Every week, a slew of new music videos hits the web. Watching them at your desk is not time theft because you deserve it; think of it as a nice reward for surviving another work week. But what if you don’t have time to watch every video — maybe you have a deadline, a hungry pet, or other grown-up concerns. In consideration of your schedule, Lizzie and Kaitlyn bring you a series called One Video. Each week we’ll tell you “one video” you need to watch, why, and for how long.
This week’s video: “New York” by St. Vincent
Lizzie: Taylor Swift’s video for “Look What You Made Me Do” came out this week (if you count Sunday night as this week) as did another Calvin Harris video featuring Katy Perry. Then, former reality show villain Spencer Pratt released a parody video in which he lip-syncs the new Taylor track while sipping tiny cups of espresso and pretending to ride a motorcycle, and I think it would’ve won if something inside of us wasn’t whispering, This doesn’t count.
I’m making it sound like St. Vincent won by default, when really she won by a combination of good timing and color-blocking.
Kaitlyn: She also won because “New York” is an important song for her and for us. Speaking on the podcast Song Exploder earlier this month, St. Vincent said, “It’s the first song I’ve written that I thought, ‘This might be someone’s favorite song.’ I’ve never had that experience before.”
For “us,” as in Kaitlyn and Lizzie, the song is important because there is a lyric about calling a dear old friend while standing on First Avenue. Last year, Lizzie bought me some pasta for dinner on my birthday... on First Avenue. Wow.
Who is St. Vincent?
Lizzie: St. Vincent’s real name is Annie Clark, which also sounds like a pseudonym to me, but I can’t fault her for an anonymous-sounding name. She released her first solo album in 2007, and before that she was a member of Sufjan Steven’s touring band (a dream come true for me).
Kaitlyn: St. Vincent is a indie rock star making the transition into pop with the help of Jack Antonoff, who you may know as a famous collaborator of Taylor Swift’s, Carly Rae Jepsen’s, and Lorde’s. Lorde also likes the song “New York” and has tweeted lyrics from it more than once.
St. Vincent is also an artist and filmmaker, who made one segment of the all-women horror anthology XX and will soon direct a female-led adaptation of Oscar Wilde’s The Picture of Dorian Gray.
Who is New York?
Lizzie: New York is actually not a person but a giant apple framed by several bodies of water. If you’re measuring by number of stations, it’s home to the biggest subway system in the world.
Kaitlyn: New York is lots of things. New York is the only place in the world where you can go shopping for shampoo while wearing a velvet bikini and tights. (Don’t fact-check me on this.) New York is a good city to write a song about because it will be instantly relatable to 8.5 million current residents, countless former New Yorkers, and anyone who has ever seen a movie. New York is full of memories for St. Vincent, including those of an “old crew” that she shared with an ex-love and hung out with “on Astor.” Asked in a snarky Twitter reply whether the Astor Place hang-out she was referring to was the Chase Bank or the Starbucks, St. Vincent responded “the Kmart, babe.”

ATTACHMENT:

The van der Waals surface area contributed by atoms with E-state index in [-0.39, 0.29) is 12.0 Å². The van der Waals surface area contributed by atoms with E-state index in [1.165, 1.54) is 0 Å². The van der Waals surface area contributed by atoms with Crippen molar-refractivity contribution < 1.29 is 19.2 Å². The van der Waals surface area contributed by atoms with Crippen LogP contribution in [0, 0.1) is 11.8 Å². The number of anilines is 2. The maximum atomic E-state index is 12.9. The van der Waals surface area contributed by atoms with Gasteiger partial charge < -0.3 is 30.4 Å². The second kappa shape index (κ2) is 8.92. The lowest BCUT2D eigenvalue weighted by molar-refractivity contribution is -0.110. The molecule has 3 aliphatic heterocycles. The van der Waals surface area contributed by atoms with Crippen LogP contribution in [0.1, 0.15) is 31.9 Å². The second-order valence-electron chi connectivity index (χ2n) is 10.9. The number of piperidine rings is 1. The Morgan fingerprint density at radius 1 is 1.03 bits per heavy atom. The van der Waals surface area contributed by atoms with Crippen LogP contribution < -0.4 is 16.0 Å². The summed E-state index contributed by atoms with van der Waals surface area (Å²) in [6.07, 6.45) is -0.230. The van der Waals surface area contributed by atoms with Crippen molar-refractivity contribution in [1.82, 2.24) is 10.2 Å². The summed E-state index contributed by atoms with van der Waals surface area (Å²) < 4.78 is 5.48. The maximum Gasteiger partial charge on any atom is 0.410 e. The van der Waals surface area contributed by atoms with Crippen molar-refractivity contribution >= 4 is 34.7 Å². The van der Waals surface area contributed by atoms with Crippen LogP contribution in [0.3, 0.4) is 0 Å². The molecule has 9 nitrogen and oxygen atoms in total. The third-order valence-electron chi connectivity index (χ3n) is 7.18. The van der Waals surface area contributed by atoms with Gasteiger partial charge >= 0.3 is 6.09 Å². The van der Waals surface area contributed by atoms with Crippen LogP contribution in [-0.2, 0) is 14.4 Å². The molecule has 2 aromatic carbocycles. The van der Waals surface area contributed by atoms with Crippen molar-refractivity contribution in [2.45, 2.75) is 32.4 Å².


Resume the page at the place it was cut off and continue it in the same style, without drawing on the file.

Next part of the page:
What’s special about “New York” by St. Vincent:
Lizzie: Like I said, you can’t go wrong with a lot of solid, saturated color in your music videos. Here are some other good examples: St Vincent’s “Digital Witness” video, tUnE-yArDs “Real Thing” video, and Beyonce’s video for “Countdown.” St Vincent has fun with textures here, too: a velvet bikini, armchairs that look like they’re made out of plastic, and pillows exploding with Styrofoam peanuts.
This video reminds me of Eugene Ionesco’s Story No. 2, a surreal children’s book about almost nothing. Here’s an illustration from it.
New York is actually not a person but a giant apple
Kaitlyn: “New York” was directed by artist Alex Da Corte, who is best known for sparring with Ivanka Trump and putting together an exhibit that paired his original sculptures with objects borrowed from the Andy Warhol museum. Called 50 Wigs, it was shown last year at the Herning Museum of Contemporary Art in Denmark. So maybe that is why the colors are so appealing to Lizzie — colors are Alex’s job!
To me, “New York” is special because there is a purple couch in it that has been sawed in half. Earlier this summer I watched from my living room window as a New York City garbage collector put my disgusting old sofa through the trash-chomping jaws on the back of his truck. I heard the crunch. It was beautiful. New York is beautiful. This video is beautiful! Enjoy the video, your long weekend, and your next opportunity to witness violent furniture disposal.
How long everyone should watch “New York” by St. Vincent:
Lizzie: I’m partial to the shot where Annie Clark is sitting on a turquoise ledge against a blue wall, wearing orange, holding a newspaper, and slightly turning her head toward the camera, as if to say, “Look, I’m sitting on a turquoise ledge against a blue wall wearing orange.” It’s at 0:55.
Kaitlyn: You should watch at least until the part where St. Vincent has to tell a swan not to eat any sequins off her dress, but she can’t use words because 1) she’s already singing, and 2) he’s a wild animal. She does it by gently shoving the swan away by the neck and keeping one finger in the square of his back, as a comfort to him. I’m not mad, you just shouldn’t eat sequins. It’s from 2:10 to 2:14.
P.S. St. Vincent set up a collaborative Spotify playlist yesterday, asking anyone alive to add their favorite New York City music. It has nearly 300 songs so far!